- A new Greece heatwave has caused sea temperatures to rise sharply
The temperature of the Aegean Sea has now risen to 28C (around 82 F) — which is four degrees higher than normal for this time of year — due to the extended heatwave that hit Greece beginning early this week.
The Athens National Observatory, meteo.gr, says that satellite reports indicate that the rise in sea temperatures is also due to unusually mild winds.
High temperatures will continue to prevail in Greece for a fourth consecutive day on Friday. It is highly probable that temperatures in some parts of the mainland may exceed 42 degrees Celsius (107 degrees Fahrenheit), meteo said.
High temperatures are also expected in the Greek islands, with the mercury soaring as high as 37 to 38C (100.4 degrees F) in the Eastern Aegean and 38 to 39C (102 degrees F) on the Ionian islands.
At the same time, sand and dust concentrations will continue to be high, especially in western Greece and the Peloponnese.
A series of health safety guidelines were issued on Tuesday for vulnerable groups in an emergency bulletin by the National Observatory’s Meteo weather service.
According to a recent study by Meteo, heatwaves — defined as three consecutive days of above 36.5 Celsius (97.7 F) — are becoming more regular in Greece.
In 1987, a prolonged heat wave lasting from July 20 to 31 in Greece claimed more than 1,000 lives in the area of Athens alone.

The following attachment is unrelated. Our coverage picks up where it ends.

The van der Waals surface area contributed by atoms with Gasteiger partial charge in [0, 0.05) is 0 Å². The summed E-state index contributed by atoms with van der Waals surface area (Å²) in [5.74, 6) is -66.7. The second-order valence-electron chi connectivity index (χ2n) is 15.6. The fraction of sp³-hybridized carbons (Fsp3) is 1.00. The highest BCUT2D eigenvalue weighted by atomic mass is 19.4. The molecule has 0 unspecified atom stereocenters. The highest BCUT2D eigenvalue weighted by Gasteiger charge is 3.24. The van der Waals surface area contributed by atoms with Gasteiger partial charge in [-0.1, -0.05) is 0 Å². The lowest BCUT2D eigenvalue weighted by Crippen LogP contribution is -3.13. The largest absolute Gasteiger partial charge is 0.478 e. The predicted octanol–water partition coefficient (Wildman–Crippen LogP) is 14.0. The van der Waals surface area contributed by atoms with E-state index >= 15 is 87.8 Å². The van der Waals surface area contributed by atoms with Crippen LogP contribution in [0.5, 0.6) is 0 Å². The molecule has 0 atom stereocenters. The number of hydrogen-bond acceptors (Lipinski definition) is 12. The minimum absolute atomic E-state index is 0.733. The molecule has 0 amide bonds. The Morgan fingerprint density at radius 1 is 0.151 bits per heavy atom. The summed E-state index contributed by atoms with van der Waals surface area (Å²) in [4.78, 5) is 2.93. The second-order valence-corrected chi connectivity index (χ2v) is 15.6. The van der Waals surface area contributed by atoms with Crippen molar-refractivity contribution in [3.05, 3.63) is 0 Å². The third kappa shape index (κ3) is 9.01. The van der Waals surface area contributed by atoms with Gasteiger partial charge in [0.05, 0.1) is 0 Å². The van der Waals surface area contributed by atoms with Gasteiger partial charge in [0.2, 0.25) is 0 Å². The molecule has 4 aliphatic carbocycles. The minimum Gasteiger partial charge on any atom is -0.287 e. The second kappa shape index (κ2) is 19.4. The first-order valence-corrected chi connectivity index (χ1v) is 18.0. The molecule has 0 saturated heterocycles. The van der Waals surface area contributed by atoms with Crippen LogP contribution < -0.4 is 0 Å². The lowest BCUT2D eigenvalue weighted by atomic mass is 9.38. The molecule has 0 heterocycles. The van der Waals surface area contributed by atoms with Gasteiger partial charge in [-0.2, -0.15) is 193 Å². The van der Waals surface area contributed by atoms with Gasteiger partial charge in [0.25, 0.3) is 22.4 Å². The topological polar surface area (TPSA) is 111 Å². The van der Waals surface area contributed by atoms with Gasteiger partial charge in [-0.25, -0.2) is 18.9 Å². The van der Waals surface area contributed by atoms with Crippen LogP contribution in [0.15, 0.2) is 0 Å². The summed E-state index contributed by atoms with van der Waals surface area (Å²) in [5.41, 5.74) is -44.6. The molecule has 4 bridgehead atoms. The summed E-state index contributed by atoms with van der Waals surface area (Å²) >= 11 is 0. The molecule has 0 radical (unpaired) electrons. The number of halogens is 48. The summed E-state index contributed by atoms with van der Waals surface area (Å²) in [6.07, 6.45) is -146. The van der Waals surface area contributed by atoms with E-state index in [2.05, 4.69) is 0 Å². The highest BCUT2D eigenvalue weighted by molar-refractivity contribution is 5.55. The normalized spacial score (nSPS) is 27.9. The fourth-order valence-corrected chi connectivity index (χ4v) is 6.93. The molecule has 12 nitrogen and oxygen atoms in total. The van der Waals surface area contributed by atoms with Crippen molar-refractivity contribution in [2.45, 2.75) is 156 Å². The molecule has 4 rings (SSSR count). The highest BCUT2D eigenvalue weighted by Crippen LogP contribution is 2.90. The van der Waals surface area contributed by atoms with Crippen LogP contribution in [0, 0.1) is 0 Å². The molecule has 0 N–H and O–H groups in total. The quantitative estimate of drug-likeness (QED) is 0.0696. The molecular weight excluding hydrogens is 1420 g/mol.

The maximum temperature measured was 47.6 °C (117.7 °F) on July 23 in the center of Athens.
Greece heatwave brings Tropical sea temperatures
A recent study by the World Wide Fund for Nature (WWF) warned that the Mediterranean is turning into a tropical sea due to rising global temperatures.
The Italian branch of the WWF says that due to the climate crisis nearly 1,000 exotic species have adapted to live in its waters — replacing endemic species.
This finding confirms reports by Greek scientists that alien fish species from the Red Sea have “invaded” the Aegean and the Ionian Seas over the last several years.
The study found that with temperatures rising 20 percent faster than the global average and sea levels also rising — they are projected to have risen one meter by 2100 — the Mediterranean is becoming the saltiest and fastest-warming sea on the planet.